Wednesday, February 28, 2018

Becoming Madeleine and A Wrinkle in Time - audiobook reviews

With the movie A Wrinkle in Time, set to release on March 9th, I thought it was a great time to revisit the book and highlight the new book, Becoming Madeleine: A Biography of the Author of A Wrinkle in Time by her Granddaughters.

I recently reviewed Becoming Madeleine written and narrated by Charlotte Jones Voiklis and Lena Roy (Listening Library, 2018)


At less than 3 hours, you can easily fit this in before the movie release.  Becoming Madeleine covers Madeleine L'Engle's early years up to the point when she sold the Wrinkle in Time manuscript for publication. (It originally had a different title!)  She had always planned to be a writer, and the book relies heavily on L'Engle's own words—in addition to books, she was a prolific writer of letters, journals, and postcards.  Well worth a listen!

You can read my full review at AudioFile Magazine. [https://www.audiofilemagazine.com/reviews/read/136192/]

And here's a re-posting of the A Wrinkle in Time audiobook review that I featured in 2011, on the eve of the book's 50th anniversary:


L'Engle, Madeleine. 1993. A Wrinkle in Time. Read by Madeleine L'Engle. New York: Listening Library.5 hours, 17 minutes.

It's been many, many years since I've read A Wrinkle in Time, and actually, I'm not sure that I liked it as a kid.  I was never much of a sci-fi fan.  In any case, after reading last year's, When You Reach Me, I was inspired to read it again, but forgot about it until recently, when I downloaded the audiobook version.

I remembered some of the story, but had forgotten much.  I didn't remember the religious overtones in the latter half of the book (or perhaps I never realized that Mrs. Who was quoting 1 Corinthians);  I certainly can't understand why this book has been challenged by various groups over the years.  I remember A Wrinkle in Time as a sci-fi, fantasy, time-traveling book, which, it is.  Although it was written in 1962, Madeleine L'Engle did not record the audiobook until the 1990s, when she was well into her seventies.  At first, I wasn't sure that I would like her narration - the voice perhaps too old, too flawed - but that initial perception quickly faded.  There is something special about hearing an author read her own book.  There is less room for personal interpretation, but the listener can be sure that she is understanding every nuance that the author wishes to convey.  Minor details cannot be misconstrued as important ones.  Ambiguity only exists if the author wishes it so.  It was great to revisit this old classic.


And finally, here's the movie trailer.  Enjoy!


Monday, February 12, 2018

2018 American Library Association Youth Media Awards list #alayma

I've created a complete, annotated list of all the books and audiobooks that were honored in the 2018 American Library Association Youth Media Awards in Denver, Colorado at the annual American Library Association Conference.

Flip through and enjoy!  

If you have difficulty accessing the slideshow, you may find it on Riffle Books. [https://www.rifflebooks.com/list/253991]

Sunday, February 11, 2018

ALA Youth Media Awards

Tomorrow morning, I'll be watching the live stream of the American Library's Youth Media Awards.  I am a proud member of ALSC, whose members make up many of the awards committees.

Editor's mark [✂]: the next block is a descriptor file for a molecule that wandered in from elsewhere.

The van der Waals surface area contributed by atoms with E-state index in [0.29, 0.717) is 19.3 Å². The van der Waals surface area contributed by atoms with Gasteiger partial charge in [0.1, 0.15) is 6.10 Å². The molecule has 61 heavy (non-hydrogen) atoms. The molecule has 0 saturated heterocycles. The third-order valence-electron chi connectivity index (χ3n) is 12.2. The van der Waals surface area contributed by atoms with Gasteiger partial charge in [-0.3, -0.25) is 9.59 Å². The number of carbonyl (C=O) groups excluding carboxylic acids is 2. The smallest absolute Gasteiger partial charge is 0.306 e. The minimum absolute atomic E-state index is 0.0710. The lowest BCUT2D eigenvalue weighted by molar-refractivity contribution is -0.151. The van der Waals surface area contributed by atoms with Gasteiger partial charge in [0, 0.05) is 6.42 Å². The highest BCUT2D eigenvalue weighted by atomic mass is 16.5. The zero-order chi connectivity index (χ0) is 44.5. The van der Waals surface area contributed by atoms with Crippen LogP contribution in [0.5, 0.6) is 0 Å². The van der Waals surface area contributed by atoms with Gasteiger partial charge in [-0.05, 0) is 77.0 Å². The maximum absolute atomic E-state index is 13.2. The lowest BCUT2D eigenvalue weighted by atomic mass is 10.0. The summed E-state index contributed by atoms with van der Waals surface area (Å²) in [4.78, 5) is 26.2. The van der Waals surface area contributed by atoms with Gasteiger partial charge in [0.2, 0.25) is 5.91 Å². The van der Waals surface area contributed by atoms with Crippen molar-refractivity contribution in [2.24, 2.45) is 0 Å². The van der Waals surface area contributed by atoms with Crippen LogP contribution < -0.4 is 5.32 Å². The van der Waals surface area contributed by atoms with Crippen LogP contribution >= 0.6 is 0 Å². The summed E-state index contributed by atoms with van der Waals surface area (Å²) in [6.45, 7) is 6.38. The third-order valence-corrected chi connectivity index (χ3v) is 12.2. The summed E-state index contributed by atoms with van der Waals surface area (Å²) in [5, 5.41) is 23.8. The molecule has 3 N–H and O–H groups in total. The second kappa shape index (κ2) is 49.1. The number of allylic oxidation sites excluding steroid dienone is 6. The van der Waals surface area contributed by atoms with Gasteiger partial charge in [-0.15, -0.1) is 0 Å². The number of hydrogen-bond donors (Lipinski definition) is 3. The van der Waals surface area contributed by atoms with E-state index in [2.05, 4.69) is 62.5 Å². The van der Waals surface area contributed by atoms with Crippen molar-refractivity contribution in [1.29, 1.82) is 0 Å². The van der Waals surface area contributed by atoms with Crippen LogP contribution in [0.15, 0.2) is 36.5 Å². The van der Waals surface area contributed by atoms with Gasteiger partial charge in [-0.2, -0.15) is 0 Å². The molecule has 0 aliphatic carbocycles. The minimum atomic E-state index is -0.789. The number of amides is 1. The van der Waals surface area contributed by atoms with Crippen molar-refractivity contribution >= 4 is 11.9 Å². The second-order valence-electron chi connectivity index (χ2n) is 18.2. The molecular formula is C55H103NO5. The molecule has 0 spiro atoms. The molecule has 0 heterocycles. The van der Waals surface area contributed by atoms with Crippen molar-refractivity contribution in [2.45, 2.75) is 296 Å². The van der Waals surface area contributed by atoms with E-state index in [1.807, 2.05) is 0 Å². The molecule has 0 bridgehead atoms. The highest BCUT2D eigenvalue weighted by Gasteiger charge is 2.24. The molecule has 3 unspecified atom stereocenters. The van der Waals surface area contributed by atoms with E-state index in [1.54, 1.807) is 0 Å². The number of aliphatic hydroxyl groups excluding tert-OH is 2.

You can watch the ALA YMA live beginning on February 12, at 8:00am MT.


I'm afraid that I may have missed reading many of the award winners this year, so tomorrow morning, I will be placing holds and adding to my TBR pile!

The social media hashtag for the event is #ALAyma


Thursday, February 1, 2018

Wordplay - a review

Wordplay
by Ivan Brunetti
Toon, 2017

I've had to wait a few months until I was allowed to post this review I wrote for School Library Journal.  If you haven't seen Wordplay yet, be sure to check it out!


★BRUNETTI, Ivan. Wordplay. illus. by Ivan Brunetti. 40p. TOON. May 2017. Tr $12.95. ISBN 9781943145171. K-Gr 2–The fun begins with the title—Wordplay—a compound word for a book about compound words. Annemarie and her classmates work on their assignment to compile lists of compound words. "How about housework?" asks a boy. "YES!" responds the teacher as Annemarie quietly giggles, imagining cheery houses vacuuming and dusting. Each new word conjures up another humorous imagining—two boys playing catch with a foot (football) or a calendar page taking a nap (daydream). Brunetti's cartoon art is rendered in a modern, intentionally naive style—largely two-dimensional, with a childlike simplicity that will resonate with the book's audience. Panels vary in size but are symmetrical and clearly delineated by white borders. Word bubbles are white with simple black text. Compound words appear in red. In addition, children of many races and ethnicities are prominently featured. As with all of the publisher's offerings, this work contains tips for sharing comics with kids and is labeled with grade, Lexile, guided reading, and reading recovery levels. VERDICT An amusing language arts lesson in a comic book format, perfect for individual or small group sharing. What's not to love?

All images and content © copyright 2007-2014 TOON Books. All rights reserved.

Copyright © 2017 School Library Journal, the property of Media Source, Inc.  Reprinted here with permission.

Teachers Guide for Wordplay here.

To the Moon and Back - a review

To the Moon and Back: My Apollo 11 Adventure By Buzz Aldrin and Marianne Dyson Illustrated by Bruce Foster National Geographic...